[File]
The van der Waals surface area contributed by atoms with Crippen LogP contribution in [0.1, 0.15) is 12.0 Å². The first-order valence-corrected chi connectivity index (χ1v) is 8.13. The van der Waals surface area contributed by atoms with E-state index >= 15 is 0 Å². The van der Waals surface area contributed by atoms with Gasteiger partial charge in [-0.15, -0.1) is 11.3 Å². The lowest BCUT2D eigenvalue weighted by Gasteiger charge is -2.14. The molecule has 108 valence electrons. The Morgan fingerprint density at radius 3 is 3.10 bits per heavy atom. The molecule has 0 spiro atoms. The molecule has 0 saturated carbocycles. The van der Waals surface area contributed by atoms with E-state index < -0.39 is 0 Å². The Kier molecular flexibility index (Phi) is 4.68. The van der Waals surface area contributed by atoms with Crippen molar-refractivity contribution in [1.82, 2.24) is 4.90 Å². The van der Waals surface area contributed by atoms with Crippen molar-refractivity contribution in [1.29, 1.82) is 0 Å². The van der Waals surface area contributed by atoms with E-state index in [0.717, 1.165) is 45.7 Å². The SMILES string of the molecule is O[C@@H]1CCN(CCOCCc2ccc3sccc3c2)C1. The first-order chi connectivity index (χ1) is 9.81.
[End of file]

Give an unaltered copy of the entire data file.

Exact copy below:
The van der Waals surface area contributed by atoms with Crippen LogP contribution in [0.1, 0.15) is 12.0 Å². The first-order valence-corrected chi connectivity index (χ1v) is 8.13. The van der Waals surface area contributed by atoms with E-state index >= 15 is 0 Å². The van der Waals surface area contributed by atoms with Gasteiger partial charge in [-0.15, -0.1) is 11.3 Å². The lowest BCUT2D eigenvalue weighted by Gasteiger charge is -2.14. The molecule has 108 valence electrons. The Morgan fingerprint density at radius 3 is 3.10 bits per heavy atom. The molecule has 0 spiro atoms. The molecule has 0 saturated carbocycles. The van der Waals surface area contributed by atoms with E-state index < -0.39 is 0 Å². The Kier molecular flexibility index (Phi) is 4.68. The van der Waals surface area contributed by atoms with Crippen molar-refractivity contribution in [1.82, 2.24) is 4.90 Å². The van der Waals surface area contributed by atoms with Crippen molar-refractivity contribution in [1.29, 1.82) is 0 Å². The van der Waals surface area contributed by atoms with E-state index in [0.717, 1.165) is 45.7 Å². The SMILES string of the molecule is O[C@@H]1CCN(CCOCCc2ccc3sccc3c2)C1. The first-order chi connectivity index (χ1) is 9.81.